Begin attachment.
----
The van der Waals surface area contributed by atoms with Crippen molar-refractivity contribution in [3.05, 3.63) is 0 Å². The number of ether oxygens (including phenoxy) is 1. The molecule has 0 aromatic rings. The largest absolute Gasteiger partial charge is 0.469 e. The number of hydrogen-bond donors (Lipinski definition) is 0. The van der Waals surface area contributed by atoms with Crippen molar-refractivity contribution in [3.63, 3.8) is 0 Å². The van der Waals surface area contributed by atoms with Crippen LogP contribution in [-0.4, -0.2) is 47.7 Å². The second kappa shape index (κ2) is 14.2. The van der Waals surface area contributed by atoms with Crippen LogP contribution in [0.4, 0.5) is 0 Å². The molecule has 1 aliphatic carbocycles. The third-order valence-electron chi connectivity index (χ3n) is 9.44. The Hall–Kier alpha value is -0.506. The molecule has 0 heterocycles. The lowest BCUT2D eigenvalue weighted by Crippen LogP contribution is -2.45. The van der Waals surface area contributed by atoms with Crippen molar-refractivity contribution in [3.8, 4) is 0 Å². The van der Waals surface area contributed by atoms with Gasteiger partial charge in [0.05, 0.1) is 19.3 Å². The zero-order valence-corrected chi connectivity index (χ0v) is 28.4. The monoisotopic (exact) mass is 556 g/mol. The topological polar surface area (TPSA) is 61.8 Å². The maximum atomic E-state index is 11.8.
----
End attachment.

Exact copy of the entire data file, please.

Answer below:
The van der Waals surface area contributed by atoms with Crippen molar-refractivity contribution in [3.05, 3.63) is 0 Å². The number of ether oxygens (including phenoxy) is 1. The molecule has 0 aromatic rings. The largest absolute Gasteiger partial charge is 0.469 e. The number of hydrogen-bond donors (Lipinski definition) is 0. The van der Waals surface area contributed by atoms with Crippen molar-refractivity contribution in [3.63, 3.8) is 0 Å². The van der Waals surface area contributed by atoms with Crippen LogP contribution in [-0.4, -0.2) is 47.7 Å². The second kappa shape index (κ2) is 14.2. The van der Waals surface area contributed by atoms with Crippen LogP contribution in [0.4, 0.5) is 0 Å². The molecule has 1 aliphatic carbocycles. The third-order valence-electron chi connectivity index (χ3n) is 9.44. The Hall–Kier alpha value is -0.506. The molecule has 0 heterocycles. The lowest BCUT2D eigenvalue weighted by Crippen LogP contribution is -2.45. The van der Waals surface area contributed by atoms with Crippen molar-refractivity contribution in [3.8, 4) is 0 Å². The van der Waals surface area contributed by atoms with Gasteiger partial charge in [0.05, 0.1) is 19.3 Å². The zero-order valence-corrected chi connectivity index (χ0v) is 28.4. The monoisotopic (exact) mass is 556 g/mol. The topological polar surface area (TPSA) is 61.8 Å². The maximum atomic E-state index is 11.8.